Time for the Media to Help Change the Xenophobic Border Narrative: Journalists Might Start with Looking at Alternative Detention Policies
Laura Peters, Maryland Legislative Coordinator
Many detention policies for migrants and asylum seekers are to be used only as a “last resort” and many are in contravention of well-settled human rights law and the UNHCR Guidelines. It is time to ask why detention is being used as a “first resort” by the US government as a response to people seeking protection at the border. Are detention policies any more effective? Any less expensive? The answer is no. The UNHCR sets out several alternatives to detention, such as reporting requirements, the use of caseworkers to maintain communication with the refugees or the use of courts to issue bonds or specify the refugee resides in a designated address or a non-governmental organization such as a church. According to a UNCHR survey, almost “any alternative measure will prove cheaper than detention.”
For example, the Department of Homeland Security (DHS) estimated in its Congressional Budget Justification for fiscal year (FY) 2018 that it costs the taxpayers $133.99 per day to hold an adult immigrant in detention and $319.37 for an individual in family detention. In FY 2018, DHS estimated that the average cost per alternative to detention (ATD) participant would be $4.50 per day. Those costs may have been achieved because of donated time provided by lawyers, but even when the costs for professionals’ time is included, the cost of alternatives can be less than 7 percent of that of detention. Although participants may be enrolled on ATD for a longer period of time due to court delays when they are not detained, GAO found that an individual would have had to be on ATD for 1,229 days before time on ATD and time in detention cost the same amount.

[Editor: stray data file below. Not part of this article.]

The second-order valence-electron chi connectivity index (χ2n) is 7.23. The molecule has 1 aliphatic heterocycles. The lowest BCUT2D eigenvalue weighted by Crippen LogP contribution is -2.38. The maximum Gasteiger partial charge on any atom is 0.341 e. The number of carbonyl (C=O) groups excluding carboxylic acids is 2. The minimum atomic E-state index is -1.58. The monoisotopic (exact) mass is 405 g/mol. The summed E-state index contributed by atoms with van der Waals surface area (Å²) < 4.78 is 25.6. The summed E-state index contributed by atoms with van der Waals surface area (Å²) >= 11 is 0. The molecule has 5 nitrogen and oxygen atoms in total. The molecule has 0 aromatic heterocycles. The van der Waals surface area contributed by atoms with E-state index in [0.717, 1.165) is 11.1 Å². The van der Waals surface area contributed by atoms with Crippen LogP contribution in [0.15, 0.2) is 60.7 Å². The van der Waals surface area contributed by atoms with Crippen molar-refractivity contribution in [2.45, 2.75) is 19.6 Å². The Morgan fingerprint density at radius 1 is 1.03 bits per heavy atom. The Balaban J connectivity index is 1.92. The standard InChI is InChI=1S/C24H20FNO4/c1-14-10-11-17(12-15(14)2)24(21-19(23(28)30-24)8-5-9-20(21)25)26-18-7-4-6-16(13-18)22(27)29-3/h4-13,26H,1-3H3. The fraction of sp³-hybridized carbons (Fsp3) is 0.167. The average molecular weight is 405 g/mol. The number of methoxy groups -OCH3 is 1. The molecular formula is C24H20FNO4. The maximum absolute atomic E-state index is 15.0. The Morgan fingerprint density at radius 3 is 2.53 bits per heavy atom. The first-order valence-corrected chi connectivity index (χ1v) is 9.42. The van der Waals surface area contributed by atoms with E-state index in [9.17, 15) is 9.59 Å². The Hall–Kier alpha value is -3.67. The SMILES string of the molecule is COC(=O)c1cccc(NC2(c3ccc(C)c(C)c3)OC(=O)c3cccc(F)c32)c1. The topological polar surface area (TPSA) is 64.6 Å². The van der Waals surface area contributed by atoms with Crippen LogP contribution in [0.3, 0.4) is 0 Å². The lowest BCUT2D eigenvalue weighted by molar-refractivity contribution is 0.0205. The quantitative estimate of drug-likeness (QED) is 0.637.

Detention alternatives are also highly effective. The US government has previously found that people participating in its alternative-to-detention programs appeared at their immigration hearings in 99.6 percent of cases. In 2017, the Trump administration terminated the Family Case Management Program, even though it was 99-percent effective in ensuring that asylum-seeking parents and their children appeared at their immigration court hearings — by helping them to find legal representation, guiding them through the court system, and connecting them with other community resources.
All of this discussion is, of course, relevant in terms of the debate about the southern border where the President’s talk about the need to build a 2,000-mile wall has drowned out a more important debate about how to seriously address the number of individuals (particularly children and families) arriving at the southern border requesting asylum. These asylum seekers are increasingly being absorbed into a fear narrative that paints these people — many of whom are victims of violence and persecution — as criminals and even terrorists.
We must ask the media to reframe the narrative as a humanitarian emergency caused by central American states’ economies imploding while violence by gangs in these countries increases. We must ask them to continue to tell the truth about the inhumanity of detention centers where men and women who have often been through trauma and experienced torture and violence are exposed to more inhumane suffering.